Continue Reading…


On Artificial Intelligence as ethical prosthesis

Out here in the grim meat-hook¬†present¬†of Reaper missions and Predator drone strikes we’re already well down track to a future in which decisions as to who lives and who dies are made less and less by human beings, and more and more by automation.¬†Although¬†there’s been a lot of¬†‘sexy’ discussion¬†recently of the possibility of purely AI decision¬†making, the current panic misses the real issue d’jour, that is the question of how well current day hybrid human-automation systems make such decisions, and the potential for the incremental abrogation of moral authority by the human part of this cybernetic system as the automation in this synthesis¬†becomes progressively more sophisticated and suasive.

As Dijkstra pointed out¬†in the context of programming, one¬†of the problems or biases humans¬†have in thinking about¬†automation is that because¬†it ‘does stuff’, we find the need to imbue it with agency, and from there it’s a short step to treating the automation as a partner in decision making. From this very human¬†misunderstanding¬†it’s almost inevitable that the the decision maker holding such a view will¬†feel that the responsibility for decisions¬†are shared, and responsibility diluted, thereby opening up potential for¬†choice shift in decision making. As the degree of sophistication of such automation increases of course this effect becomes stronger and stronger,¬†even though ‘on paper’ we would not recognise the AI as a rational being in the Kantian sense.

Even the design of decision support system interfaces can pose tricky problems when an ethical component is present, as the dimensions of ethical problem solving (time intensiveness, consideration, uncertainty, uniqueness and reflection) directly conflict with those that make for efficient automation (brevity, formulaic, simplification, certainty and repetition). This inherent conflict thereby ensuring that the interaction of automation and human ethical decision making becomes a tangled and conflicted mess. Technologists of course look at the way in which human beings make such decisions in the real world and believe, rightly or wrongly, that automation can do better. What we should remember is that such automation is still a proxy for the designer, if the designer has no real understanding of the needs of the user in forming such ethical decisions then if if the past is any guide we are up for a future of poorly conceived decision support systems, with all the inevitable and unfortunate consequences that attend. In fact I feel confident in predicting that the designers of such systems will, once again, automate their biases about how humans and automation should interact, with unpleasant surprises for all.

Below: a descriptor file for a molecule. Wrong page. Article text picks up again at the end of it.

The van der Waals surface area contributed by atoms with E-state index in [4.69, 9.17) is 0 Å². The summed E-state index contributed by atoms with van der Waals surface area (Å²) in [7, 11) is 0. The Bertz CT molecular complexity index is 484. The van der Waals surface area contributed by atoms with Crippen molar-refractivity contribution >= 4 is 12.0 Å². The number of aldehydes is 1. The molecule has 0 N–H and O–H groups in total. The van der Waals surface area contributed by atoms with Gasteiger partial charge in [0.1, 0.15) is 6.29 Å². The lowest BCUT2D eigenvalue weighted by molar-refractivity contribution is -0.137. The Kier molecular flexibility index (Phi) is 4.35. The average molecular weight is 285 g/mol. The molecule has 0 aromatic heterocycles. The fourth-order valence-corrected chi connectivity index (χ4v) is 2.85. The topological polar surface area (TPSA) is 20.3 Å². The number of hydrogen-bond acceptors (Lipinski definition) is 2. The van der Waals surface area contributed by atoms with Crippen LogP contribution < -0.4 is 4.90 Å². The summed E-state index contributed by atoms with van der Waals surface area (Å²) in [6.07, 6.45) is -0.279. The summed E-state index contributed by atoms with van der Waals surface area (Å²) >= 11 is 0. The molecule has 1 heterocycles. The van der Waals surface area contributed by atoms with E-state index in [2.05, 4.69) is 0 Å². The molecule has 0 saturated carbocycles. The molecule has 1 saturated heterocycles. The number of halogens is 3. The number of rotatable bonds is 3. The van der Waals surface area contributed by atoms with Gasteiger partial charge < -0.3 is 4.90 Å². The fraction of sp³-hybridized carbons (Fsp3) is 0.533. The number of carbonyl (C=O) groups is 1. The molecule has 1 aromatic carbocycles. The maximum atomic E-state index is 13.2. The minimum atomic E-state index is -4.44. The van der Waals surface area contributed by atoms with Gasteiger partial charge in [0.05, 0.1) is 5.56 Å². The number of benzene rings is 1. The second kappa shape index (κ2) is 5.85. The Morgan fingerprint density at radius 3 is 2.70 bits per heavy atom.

In a broader sense what¬†we’re doing with this current debate is essentially rehashing the old arguments between two world views on the proper role of automation, on the one side¬†automation is intended to supplant those messy, unreliable¬†humans, in the current context effecting an unintentional¬†ethical prosthetic.¬†On the other hand we have the view that¬†automation can and should be used to assist and augment¬†human capabilities, that is it should be used to support and develop peoples innate ethical sense. Unfortunately in this current debate it also looks like the prosthesis school¬†of thought is winning out.¬†My view is that if we continue in this approach of¬†‘automating out’ moral decision making we will inevitably¬†end up with the amputation of ethical¬†sense in the decision maker, long before killer robots stalk the battlefield, or the high street of your home town.